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The Biggest Surprise In Baseball Still Doesn’t Make Much Sense

SAN FRANCISCO, CALIFORNIA - JUNE 15: Mike Yastrzemski #5, LaMonte Wade Jr #31 and Brandon Belt #9 of the San Francisco Giants celebrates after Yastrzemski hit a grand slam home run to put the Giants ahead of the Arizona Diamondbacks 9-8 in the bottom of the eighth inning at Oracle Park on June 15, 2021 in San Francisco, California. The Giants won the game 9-8. (Photo by Thearon W. Henderson/Getty Images)
Thearon W. Henderson/Getty Images

As we are learning in the NBA Playoffs, it is good to make no assumptions early or even late in the process because someone is sure to get hurt or otherwise indisposed as soon as the words leave your face (see Leonard, Kawhi and Paul, Chris for the latest confirmations of this truth).

But we have to make too-early snap judgments at some point, otherwise we are no better than the animals, and in truth worse than most. So screw it; the San Francisco Giants.

They have the best record in the National League because ... well, uhh, yeah. They don't look like the Los Angeles Dodgers or San Diego Padres. Their starting rotation is 32 years old on average and is led by the famed former Oriole, Brave, and Red Kevin Gausman. Their best starting lineup is 31 years on average and their best player, Buster Posey, took a gap year last season to help raise his adopted twins and rejuvenate his savaged body. Their leading home run hitter, shortstop Brandon Crawford, is the anti–Vlad Guerrero. They even squeezed a competent start from 37-year-old Scott Kazmir, who hadn't pitched in the big leagues since 2016.

Their manager, Gabe Kapler, was chased out of Philadelphia as incompetent, robotic, and out of touch with his players, and is the early-season favorite for National League Manager of the Year. The face of the franchise is head of baseball operations Farhan Zaidi, and that's usually the sign of a team deep into a gut-and-rebuild.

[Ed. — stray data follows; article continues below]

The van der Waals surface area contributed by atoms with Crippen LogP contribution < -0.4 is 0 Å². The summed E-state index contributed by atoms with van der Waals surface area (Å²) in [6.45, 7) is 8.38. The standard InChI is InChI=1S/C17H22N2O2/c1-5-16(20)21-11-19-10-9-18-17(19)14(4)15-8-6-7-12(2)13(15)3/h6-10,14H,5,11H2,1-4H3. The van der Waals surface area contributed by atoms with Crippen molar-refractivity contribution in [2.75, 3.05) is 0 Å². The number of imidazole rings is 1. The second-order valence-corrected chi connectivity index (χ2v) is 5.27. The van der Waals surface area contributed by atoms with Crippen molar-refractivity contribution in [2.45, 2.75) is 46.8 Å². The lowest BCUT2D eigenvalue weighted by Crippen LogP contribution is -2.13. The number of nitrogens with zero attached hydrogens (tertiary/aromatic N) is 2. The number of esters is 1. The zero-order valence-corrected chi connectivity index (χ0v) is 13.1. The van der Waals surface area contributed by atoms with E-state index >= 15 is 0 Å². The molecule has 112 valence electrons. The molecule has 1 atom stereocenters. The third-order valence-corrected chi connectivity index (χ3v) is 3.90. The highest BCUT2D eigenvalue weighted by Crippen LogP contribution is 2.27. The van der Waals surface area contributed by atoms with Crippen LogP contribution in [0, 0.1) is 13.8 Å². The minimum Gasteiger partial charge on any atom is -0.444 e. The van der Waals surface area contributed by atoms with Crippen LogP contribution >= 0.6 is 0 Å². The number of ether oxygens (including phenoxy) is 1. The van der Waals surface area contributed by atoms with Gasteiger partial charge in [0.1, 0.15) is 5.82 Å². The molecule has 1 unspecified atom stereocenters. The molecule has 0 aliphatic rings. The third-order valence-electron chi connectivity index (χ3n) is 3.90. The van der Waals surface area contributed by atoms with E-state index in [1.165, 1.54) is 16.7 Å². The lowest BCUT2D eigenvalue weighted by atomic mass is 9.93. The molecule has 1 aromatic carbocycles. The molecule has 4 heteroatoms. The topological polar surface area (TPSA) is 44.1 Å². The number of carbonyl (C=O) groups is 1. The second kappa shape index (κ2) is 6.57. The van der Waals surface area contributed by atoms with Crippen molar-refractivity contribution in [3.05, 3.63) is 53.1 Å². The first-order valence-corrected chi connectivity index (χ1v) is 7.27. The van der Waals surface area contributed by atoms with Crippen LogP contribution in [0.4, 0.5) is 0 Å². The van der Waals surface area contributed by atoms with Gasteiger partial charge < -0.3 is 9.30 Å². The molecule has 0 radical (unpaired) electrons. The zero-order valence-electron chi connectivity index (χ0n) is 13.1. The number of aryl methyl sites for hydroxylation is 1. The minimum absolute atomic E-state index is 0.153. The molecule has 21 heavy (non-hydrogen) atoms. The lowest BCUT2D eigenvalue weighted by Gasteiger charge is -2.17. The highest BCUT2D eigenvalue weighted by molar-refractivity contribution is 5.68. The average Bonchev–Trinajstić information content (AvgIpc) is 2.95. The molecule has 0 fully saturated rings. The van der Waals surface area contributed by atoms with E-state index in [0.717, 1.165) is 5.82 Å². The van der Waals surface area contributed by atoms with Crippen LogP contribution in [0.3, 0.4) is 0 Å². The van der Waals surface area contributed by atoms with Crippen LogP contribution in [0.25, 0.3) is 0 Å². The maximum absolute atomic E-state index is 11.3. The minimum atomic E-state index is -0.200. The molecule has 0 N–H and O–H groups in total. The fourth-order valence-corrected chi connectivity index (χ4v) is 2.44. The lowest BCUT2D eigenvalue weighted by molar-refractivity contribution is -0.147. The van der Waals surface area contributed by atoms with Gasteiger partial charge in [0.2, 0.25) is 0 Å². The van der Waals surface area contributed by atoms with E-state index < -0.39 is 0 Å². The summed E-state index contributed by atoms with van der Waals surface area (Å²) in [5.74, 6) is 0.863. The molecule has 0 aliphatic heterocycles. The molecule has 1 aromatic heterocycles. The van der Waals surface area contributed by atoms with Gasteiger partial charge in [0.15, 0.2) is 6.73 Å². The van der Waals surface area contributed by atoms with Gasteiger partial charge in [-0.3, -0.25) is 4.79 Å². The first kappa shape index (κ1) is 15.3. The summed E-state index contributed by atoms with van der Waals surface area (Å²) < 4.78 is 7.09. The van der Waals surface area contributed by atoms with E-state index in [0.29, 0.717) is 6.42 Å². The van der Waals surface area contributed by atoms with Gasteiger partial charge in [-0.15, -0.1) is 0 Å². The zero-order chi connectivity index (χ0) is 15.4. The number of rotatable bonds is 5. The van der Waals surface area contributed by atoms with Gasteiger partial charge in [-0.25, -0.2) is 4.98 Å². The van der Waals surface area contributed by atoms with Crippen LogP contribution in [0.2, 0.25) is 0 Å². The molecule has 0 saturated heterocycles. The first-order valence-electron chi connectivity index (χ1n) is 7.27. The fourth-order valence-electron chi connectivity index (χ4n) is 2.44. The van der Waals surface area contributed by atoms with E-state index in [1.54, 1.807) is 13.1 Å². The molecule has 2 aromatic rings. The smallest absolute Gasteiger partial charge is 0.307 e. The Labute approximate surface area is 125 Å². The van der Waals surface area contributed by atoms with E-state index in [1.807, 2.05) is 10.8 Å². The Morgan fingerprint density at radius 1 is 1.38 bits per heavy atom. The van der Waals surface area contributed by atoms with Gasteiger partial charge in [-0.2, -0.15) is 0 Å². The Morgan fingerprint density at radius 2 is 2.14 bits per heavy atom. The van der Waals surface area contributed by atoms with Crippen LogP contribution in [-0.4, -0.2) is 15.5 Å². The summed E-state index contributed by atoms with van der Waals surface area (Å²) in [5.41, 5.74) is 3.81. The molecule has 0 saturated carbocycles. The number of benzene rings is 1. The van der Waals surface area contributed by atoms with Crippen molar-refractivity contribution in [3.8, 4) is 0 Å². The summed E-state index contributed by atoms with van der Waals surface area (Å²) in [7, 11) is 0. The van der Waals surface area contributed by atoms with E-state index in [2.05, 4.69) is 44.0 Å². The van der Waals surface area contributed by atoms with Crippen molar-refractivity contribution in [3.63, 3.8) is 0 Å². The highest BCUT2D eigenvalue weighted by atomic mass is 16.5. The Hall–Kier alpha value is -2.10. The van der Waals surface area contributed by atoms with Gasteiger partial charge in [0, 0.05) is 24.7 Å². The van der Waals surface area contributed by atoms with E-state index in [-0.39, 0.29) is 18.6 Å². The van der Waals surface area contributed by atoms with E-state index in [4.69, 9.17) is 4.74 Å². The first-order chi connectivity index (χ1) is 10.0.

But they're not quite the Island of Misfit Toys they seem to be. That old rotation is the fourth best in baseball without having an army of spin-raters. They force ground balls in a fly-ball-or-nothing era and have reduced the Three True Outcomes to One True Outcome: strikeouts. Their bullpen has been good, then terrible, then good again.

And then last night, they rediscovered the other thing overachieving teams need—the hindquarters horseshoe. Using Zack Littell as an opener, they fell behind 7-0 at home to the Christ-awful Arizona Diamondbacks, a team with a 21-game road losing streak and a run of .125 baseball that has now extended to a quarter of their entire season (5-35).

Of course, they won, 9-8, on an eighth-inning grand slam by Mike (Grandson Of) Yastrzemski. They beat a team they should have even when they had no business doing so, a pure horseshoe job if ever there was one.

The whole Giants WTF thing hasn't quite caught on yet even in San Francisco, where summer has arrived with nighttime 70-degree temperatures—the two D-Backs games have drawn fewer than 10,000 even though the limit is much higher now that California has opened up will rise again:

Nobody even in their town believes they can hold off the Dodgers, and there is even doubt about keeping the on-again off-again Padres at arm's length. Part of the pitching success is surely due to one of the worst seasons for offense since the dead ball era. The general mood is "This can't be sustained," which around here is the only permitted fan alternative to the far more irritating "We're the greatest team ever, even though the refs always screw Stephen Curry."

And it probably can't. For all this winning, they are still only a game clear of Los Angeles, and across the way the Oakland Athletics are doing the same thing for largely the same reasons in front of just as few people, so the Giants aren't standing out in the baseball-sated Bay Area the way they might. But there is this: They still have 15 games left with the Diamondbacks, and that's a metric that looks indisputable.

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